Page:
PASS=`sudo /usr/bin/security find-generic-password -s "/Active Directory/YourADServerName" -w /Library/Keychains/System.keychain`
USER=`/usr/sbin/dsconfigad -show | awk '/Computer *Account/ { print $4 }'`

# trap '' and escape them
if [[ ${PASS} =~ '' ]]; then
PASS=$(echo "$PASS" | sed 's/\/\\/g') 

# trap '&' and escape them
if [[ ${PASS} =~ '&' ]]; then
PASS=$(echo "$PASS" | sed 's/&/\&/g') 

# trap '}' and escape them
if [[ ${PASS} =~ '}' ]]; then
PASS=$(echo "$PASS" | sed 's/}/\}/g') 

# format username as host name
USER=`echo $USER | tr -d '$'`

# change template file

sed -i .bak 's/TESTPASS/'${PASS}'/' ${PROPATH}/${PROFILE}
sed -i .bak 's/TESTUSER/'${USER}'/' ${PROPATH}/${PROFILE}
/usr/bin/profiles -I -F ${PROPATH}/${PROFILE}
rm -f ${PROPATH}/${PROFILE}.bak

Valued Contributor

@aporlebeke What happens when the AD computer password is updated?

Have you tried using the certificate based method?

New Contributor II

The certificate template for your Windows computers probably won't work. Macs don't put all the needed information into the certificate request, so you have to configure the template to build the information from Active Directory,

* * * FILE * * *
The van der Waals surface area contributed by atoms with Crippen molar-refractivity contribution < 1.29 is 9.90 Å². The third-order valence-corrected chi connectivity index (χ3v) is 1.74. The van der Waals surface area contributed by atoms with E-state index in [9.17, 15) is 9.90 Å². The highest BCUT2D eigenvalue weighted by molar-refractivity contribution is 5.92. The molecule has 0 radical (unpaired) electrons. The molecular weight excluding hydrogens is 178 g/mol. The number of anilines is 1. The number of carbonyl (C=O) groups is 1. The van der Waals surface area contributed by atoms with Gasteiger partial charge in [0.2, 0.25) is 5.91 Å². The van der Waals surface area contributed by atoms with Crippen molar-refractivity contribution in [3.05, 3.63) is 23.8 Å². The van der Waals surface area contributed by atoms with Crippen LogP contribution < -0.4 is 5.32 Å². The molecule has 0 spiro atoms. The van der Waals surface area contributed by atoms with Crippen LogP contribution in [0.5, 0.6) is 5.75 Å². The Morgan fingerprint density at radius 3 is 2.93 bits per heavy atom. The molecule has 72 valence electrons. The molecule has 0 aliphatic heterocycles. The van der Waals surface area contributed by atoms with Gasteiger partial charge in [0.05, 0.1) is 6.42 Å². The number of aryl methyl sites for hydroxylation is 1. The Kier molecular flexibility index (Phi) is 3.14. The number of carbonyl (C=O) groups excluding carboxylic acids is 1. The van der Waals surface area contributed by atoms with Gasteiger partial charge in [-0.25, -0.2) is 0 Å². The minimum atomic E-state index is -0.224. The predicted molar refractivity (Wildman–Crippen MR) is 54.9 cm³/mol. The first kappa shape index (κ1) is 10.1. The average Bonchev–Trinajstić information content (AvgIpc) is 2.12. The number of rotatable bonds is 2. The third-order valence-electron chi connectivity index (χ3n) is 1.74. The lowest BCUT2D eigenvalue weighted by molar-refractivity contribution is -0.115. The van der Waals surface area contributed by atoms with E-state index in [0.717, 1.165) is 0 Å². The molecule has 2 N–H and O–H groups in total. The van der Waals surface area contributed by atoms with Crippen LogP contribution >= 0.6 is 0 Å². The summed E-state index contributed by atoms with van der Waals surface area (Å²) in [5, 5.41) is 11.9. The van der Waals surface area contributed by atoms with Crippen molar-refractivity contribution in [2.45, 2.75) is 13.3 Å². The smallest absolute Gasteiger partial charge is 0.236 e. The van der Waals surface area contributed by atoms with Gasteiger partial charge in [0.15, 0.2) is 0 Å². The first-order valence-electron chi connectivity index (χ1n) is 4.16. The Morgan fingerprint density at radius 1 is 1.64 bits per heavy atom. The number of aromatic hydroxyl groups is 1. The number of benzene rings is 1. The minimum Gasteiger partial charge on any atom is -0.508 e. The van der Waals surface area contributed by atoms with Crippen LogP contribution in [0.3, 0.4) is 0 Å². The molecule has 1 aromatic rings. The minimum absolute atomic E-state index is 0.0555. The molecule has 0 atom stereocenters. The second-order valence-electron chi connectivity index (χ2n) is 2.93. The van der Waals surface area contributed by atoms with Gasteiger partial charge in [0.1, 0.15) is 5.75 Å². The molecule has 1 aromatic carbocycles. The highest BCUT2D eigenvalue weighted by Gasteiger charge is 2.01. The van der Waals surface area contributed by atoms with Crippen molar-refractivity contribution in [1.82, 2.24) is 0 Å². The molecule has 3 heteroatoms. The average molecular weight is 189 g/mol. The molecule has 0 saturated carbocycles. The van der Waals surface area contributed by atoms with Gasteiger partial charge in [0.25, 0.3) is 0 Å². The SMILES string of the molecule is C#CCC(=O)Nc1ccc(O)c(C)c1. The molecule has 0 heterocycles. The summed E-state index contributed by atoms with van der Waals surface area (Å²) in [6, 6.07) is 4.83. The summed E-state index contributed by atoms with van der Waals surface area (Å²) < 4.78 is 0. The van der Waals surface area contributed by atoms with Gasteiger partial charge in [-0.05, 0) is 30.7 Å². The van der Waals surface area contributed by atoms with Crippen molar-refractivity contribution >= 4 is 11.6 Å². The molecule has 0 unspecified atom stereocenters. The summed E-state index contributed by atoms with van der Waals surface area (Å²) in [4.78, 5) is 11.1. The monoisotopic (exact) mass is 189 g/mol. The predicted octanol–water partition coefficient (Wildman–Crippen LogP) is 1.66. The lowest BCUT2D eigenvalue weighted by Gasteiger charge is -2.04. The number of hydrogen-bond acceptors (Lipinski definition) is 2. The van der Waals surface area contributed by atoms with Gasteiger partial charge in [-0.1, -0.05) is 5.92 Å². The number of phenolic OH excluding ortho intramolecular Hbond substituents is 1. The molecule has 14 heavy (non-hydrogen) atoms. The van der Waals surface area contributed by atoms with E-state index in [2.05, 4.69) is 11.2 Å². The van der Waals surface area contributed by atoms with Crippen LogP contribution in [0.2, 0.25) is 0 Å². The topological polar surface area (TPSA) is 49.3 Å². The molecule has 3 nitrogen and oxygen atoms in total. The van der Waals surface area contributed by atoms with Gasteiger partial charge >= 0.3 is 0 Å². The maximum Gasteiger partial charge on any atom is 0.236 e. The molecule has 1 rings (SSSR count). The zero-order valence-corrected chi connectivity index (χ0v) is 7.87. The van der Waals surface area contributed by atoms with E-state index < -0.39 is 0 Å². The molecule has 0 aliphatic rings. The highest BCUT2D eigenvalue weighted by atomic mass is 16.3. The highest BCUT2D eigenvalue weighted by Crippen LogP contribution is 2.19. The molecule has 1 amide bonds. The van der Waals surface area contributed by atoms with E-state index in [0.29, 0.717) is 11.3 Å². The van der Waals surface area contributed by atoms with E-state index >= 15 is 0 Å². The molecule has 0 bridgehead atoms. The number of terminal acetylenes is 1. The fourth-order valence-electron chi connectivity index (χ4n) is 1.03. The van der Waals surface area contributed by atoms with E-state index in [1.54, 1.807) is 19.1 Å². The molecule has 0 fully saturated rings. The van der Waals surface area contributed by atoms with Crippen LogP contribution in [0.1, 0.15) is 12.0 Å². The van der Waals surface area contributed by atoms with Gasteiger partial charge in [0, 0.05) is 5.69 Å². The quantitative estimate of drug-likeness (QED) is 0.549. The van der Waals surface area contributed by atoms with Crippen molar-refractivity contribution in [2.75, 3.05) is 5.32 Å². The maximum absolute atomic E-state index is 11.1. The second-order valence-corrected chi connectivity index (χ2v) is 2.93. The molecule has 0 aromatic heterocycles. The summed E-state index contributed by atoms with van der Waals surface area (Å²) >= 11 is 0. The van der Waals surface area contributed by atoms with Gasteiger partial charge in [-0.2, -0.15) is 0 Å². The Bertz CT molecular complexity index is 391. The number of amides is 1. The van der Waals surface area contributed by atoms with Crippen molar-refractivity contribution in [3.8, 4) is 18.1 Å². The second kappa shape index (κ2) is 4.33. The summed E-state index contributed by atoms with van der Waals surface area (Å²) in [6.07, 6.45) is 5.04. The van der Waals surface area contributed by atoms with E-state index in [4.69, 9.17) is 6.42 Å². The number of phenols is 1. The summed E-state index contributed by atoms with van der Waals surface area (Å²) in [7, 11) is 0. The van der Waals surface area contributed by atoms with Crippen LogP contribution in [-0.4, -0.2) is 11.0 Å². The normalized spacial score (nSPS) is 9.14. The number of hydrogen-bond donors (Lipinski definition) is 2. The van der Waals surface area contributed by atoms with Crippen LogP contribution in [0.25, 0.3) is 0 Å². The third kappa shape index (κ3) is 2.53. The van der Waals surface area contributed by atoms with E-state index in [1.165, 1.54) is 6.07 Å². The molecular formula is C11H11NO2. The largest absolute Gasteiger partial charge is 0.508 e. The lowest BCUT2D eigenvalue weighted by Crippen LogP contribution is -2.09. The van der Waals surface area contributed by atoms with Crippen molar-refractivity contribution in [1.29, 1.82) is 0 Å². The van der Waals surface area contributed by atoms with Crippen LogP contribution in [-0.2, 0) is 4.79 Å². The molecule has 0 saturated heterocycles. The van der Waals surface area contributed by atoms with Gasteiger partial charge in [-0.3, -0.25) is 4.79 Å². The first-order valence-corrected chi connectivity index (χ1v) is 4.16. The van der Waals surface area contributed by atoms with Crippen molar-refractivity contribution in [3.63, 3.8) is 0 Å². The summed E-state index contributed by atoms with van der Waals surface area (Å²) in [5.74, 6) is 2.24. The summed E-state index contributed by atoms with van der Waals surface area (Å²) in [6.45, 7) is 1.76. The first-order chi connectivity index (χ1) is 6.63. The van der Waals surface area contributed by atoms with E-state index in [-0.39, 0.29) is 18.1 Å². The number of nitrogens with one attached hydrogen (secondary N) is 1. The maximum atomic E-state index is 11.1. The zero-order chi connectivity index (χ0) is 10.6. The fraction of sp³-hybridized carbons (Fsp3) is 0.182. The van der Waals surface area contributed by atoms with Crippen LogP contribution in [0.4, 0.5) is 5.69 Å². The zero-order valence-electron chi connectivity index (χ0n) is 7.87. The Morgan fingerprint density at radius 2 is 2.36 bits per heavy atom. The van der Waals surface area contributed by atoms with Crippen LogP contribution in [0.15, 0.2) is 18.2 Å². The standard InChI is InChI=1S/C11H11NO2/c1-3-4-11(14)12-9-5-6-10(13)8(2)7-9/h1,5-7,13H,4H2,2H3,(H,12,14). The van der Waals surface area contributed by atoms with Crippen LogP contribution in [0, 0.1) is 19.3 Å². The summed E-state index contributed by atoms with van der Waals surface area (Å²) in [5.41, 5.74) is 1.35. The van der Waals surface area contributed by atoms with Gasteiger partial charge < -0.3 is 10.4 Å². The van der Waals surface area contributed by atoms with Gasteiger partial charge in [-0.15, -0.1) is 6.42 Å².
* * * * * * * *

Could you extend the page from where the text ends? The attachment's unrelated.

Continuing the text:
On Mountain Lion and higher Macs use he same protocols as Windows for getting certificates from ADCS.

On the ADCS (Active Dorectory Certificate Services) you need Server 2008 Enterprise or higher (2008 Standard doesn't support custom templates, 2008 Enterprise and up do.)

Create a Mac very template, set the Common Name to be generated from Active Direcory. Select User Principal Name, uncheck other options.

In Casper, setup a profile for 802.1x. Add the public root certificate for your Certificate Authority first, then configure obtaining the certificate from Active Directory, then you can setup your network adapters (Wi-Fi and Ethernet) to use the AD certificate for 802.1x authentication. Add your NPS (RADIUS) servers to the trusted servers in the network configuration. Wildcards
Are supported so you can do * to trust any RADIUS server in the domain.

That's the extremely abbreviated I'm typing this on my iPhone version.


Just working my way through this white paper.

With Appendix C in mind, would it be acceptable to put $COMPUTERNAME in the Username field of the Network payload, rather than creating a new template?

And would it be OK to export a certificate issued to one of our Windows-based systems and upload that into the Certificate payload of the Configuration Profile? Or should the certificate come directly from the AD-CA?

Valued Contributor

@calumhunter We have not gone with the certificate method. Not clear on why, as I don't make those calls. This is just how we've done it in the past.

In answer to your question, we run a command on each machine to set the AD password interval to 0. We actually almost forgot to do this in our deployment, which is why I didn't mention it previously, which could have been bad as you might imagine ...